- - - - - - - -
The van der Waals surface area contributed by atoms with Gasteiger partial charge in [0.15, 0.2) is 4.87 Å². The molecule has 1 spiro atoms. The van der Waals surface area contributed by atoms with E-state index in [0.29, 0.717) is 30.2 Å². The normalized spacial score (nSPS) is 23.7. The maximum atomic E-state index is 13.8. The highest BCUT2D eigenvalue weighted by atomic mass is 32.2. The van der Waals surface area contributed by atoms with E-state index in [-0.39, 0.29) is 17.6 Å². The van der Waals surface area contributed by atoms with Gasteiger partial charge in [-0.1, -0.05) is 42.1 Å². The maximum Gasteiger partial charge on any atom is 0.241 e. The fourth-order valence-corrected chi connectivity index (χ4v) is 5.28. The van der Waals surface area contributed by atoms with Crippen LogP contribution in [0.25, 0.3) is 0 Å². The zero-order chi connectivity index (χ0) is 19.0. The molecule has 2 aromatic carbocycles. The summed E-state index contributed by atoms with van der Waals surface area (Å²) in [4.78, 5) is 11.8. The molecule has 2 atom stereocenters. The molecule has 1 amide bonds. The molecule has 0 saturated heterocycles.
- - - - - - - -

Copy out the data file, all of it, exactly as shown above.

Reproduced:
The van der Waals surface area contributed by atoms with Gasteiger partial charge in [0.15, 0.2) is 4.87 Å². The molecule has 1 spiro atoms. The van der Waals surface area contributed by atoms with E-state index in [0.29, 0.717) is 30.2 Å². The normalized spacial score (nSPS) is 23.7. The maximum atomic E-state index is 13.8. The highest BCUT2D eigenvalue weighted by atomic mass is 32.2. The van der Waals surface area contributed by atoms with E-state index in [-0.39, 0.29) is 17.6 Å². The van der Waals surface area contributed by atoms with Gasteiger partial charge in [-0.1, -0.05) is 42.1 Å². The maximum Gasteiger partial charge on any atom is 0.241 e. The fourth-order valence-corrected chi connectivity index (χ4v) is 5.28. The van der Waals surface area contributed by atoms with Crippen LogP contribution in [0.25, 0.3) is 0 Å². The zero-order chi connectivity index (χ0) is 19.0. The molecule has 2 aromatic carbocycles. The summed E-state index contributed by atoms with van der Waals surface area (Å²) in [4.78, 5) is 11.8. The molecule has 2 atom stereocenters. The molecule has 1 amide bonds. The molecule has 0 saturated heterocycles.